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Jesse Youngs, Chief (Seattle FD)

Chief Youngs

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Seattle firefighters mourn Deputy Chief Jesse Youngs, 53

Seattle firefighters on Thursday held a memorial for Deputy Chief Jesse Youngs, who died Oct. 22 after battling brain cancer. A Puyallup native, Youngs joined the Seattle Fire Department in 1978 and during his 32-year career worked at some of Seattle’s busiest fire stations.

By Susan Gilmore

THE SEATTLE TIMES

They marched in with their bagpipes and drums, this team of Seattle firefighters, while a fireboat in Lake Union sent up a huge spray.

“He’s watching down and thinks it pretty darned cool,” said Deputy Chief Earl Sodeman as hundreds of firefighters crowded into the Naval Reserve Building on Lake Union to honor one of their own, Deputy Chief Jesse Youngs, who died Oct. 22 of brain cancer. Fire officials believe his job may have led to his death.

“He was wise beyond his years, and he was like the boy next door,” said Sodeman, who worked with Deputy Chief Youngs for many of his 32 years with the Seattle Fire Department.

Deputy Chief Youngs, a Puyallup native, joined the Seattle Fire Department in 1978 and during his 32-year career worked at some of Seattle’s busiest fire stations. In 2004, he was named a deputy chief and was in charge of the department’s training division. He later became deputy chief of operations, the designated incident commander at all significant emergency incidents in the city.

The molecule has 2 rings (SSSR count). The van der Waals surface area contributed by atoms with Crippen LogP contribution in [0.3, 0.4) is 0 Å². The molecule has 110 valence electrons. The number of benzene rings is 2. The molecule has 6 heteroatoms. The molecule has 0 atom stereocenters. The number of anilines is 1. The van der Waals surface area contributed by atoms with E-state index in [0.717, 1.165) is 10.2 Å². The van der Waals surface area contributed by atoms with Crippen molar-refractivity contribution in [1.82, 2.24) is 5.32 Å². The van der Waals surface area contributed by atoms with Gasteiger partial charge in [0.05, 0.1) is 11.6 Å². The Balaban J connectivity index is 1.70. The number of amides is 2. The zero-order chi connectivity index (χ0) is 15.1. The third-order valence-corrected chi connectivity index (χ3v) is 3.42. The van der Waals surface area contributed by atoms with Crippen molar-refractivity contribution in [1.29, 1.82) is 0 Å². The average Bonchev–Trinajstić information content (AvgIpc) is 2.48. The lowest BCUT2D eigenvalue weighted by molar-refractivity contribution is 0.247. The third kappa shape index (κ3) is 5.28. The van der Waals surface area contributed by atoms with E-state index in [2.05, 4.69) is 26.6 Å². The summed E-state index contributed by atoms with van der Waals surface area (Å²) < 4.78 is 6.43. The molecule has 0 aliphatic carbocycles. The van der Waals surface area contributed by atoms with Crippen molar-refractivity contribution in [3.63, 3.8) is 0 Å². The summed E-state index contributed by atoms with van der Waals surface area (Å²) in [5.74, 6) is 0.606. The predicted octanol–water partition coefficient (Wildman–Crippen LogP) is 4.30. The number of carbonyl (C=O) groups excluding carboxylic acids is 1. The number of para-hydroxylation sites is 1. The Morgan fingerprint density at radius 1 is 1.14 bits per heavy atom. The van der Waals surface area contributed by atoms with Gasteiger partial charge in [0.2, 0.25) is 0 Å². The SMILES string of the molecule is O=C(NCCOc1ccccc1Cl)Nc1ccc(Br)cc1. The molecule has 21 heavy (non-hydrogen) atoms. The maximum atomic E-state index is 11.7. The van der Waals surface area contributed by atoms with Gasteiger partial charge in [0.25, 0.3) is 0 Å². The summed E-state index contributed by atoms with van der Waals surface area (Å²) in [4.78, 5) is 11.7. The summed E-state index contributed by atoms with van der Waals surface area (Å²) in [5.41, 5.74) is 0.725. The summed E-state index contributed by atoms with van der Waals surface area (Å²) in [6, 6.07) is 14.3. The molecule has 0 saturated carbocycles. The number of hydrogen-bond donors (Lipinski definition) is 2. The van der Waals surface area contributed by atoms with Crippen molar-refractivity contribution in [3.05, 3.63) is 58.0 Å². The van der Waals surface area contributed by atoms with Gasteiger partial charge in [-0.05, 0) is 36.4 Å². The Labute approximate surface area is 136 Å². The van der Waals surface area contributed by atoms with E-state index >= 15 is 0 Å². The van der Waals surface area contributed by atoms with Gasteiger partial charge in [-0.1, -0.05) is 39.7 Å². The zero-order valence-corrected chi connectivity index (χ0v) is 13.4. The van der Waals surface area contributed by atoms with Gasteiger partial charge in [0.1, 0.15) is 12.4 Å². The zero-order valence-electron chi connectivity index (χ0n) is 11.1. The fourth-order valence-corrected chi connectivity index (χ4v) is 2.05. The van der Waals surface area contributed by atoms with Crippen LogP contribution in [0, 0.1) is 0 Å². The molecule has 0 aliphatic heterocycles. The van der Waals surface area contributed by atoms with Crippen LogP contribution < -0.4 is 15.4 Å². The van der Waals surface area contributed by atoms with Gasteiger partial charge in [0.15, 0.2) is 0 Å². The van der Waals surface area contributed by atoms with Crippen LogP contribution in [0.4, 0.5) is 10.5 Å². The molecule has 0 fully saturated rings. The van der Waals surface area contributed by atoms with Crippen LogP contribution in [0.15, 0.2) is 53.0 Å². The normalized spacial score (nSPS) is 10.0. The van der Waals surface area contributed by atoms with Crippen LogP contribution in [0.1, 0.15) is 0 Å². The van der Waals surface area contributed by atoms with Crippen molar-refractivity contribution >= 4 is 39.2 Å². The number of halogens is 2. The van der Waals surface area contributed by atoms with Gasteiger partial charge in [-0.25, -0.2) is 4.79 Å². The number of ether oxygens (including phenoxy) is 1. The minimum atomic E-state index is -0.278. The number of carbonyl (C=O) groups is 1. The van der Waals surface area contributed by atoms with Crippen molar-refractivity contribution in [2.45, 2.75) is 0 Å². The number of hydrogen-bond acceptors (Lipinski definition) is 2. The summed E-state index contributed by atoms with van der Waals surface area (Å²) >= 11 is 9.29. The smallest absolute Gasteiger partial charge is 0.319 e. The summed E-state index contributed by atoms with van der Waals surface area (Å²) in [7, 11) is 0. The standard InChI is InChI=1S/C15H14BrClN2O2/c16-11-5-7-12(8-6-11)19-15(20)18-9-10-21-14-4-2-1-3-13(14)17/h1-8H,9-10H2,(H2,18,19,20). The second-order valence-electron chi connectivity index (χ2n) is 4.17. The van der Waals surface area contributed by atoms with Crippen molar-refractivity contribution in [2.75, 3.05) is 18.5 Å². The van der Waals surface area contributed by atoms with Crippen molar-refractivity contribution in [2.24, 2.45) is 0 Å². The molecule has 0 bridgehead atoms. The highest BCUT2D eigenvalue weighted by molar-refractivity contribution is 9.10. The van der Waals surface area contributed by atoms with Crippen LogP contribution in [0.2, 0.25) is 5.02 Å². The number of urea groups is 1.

He was chosen by his fellow firefighters as chief of the year in 2007 and was vice president of the fire Chief’s Union Local 2898.

Seattle Fire Chief Gregory Dean said Deputy Chief Youngs came from a firefighting family. His father was a firefighter in Puyallup.

“He was an asset to the department,” said Dean. “These are words used again and again. Jesse was a visionary.”

In 2001, Deputy Chief Youngs made a confession, Dean said. He’d driven to a fire and parked his car to block traffic. But he’d neglected to put the car in park or use the emergency break, so it rolled into an unoccupied car. Even with that, said Dean, “You could see the wry smile always on his face.”

Deputy Chief Youngs was an avid hunter and fisherman and had a passion for golf. One day in late September, when he was already quite ill, he was “kidnapped” by Deputy Chief Robert Lomax and other friends. They put him in Lomax’s 1955 Chevy and cruised his favorite haunts in Puyallup, stopping to pick up his favorite coffee.

Thursday, with silence in the Naval Reserve Building, the bells rang 5-5-5-5, the symbol for end of duty. A voice rang out, “Deputy Chief Youngs. Fire Dispatch. Acknowledge.” He’d answered his last alarm, said Sodeman.

Deputy Chief Youngs is survived by his wife, Marie Youngs, and daughters, Maegen Youngs and Heather Stafford, all of Puyallup; his sister, Linda Youngs, of Puyallup, and brother Bill Youngs, of Bozeman, Mont.

The family asks that memorials in his name be sent to the Seattle’s Bravest Charity, 517 Second Ave. W., Seattle, WA 98119, or the David H. Jacobs Foundation, named after a former Seattle firefighter who also died of cancer. The foundation helps firefighters’ families deal with end-of-life issues. The address is P.O. Box 7071, Bellevue, WA 98008.

A private family service was held last week in Puyallup.

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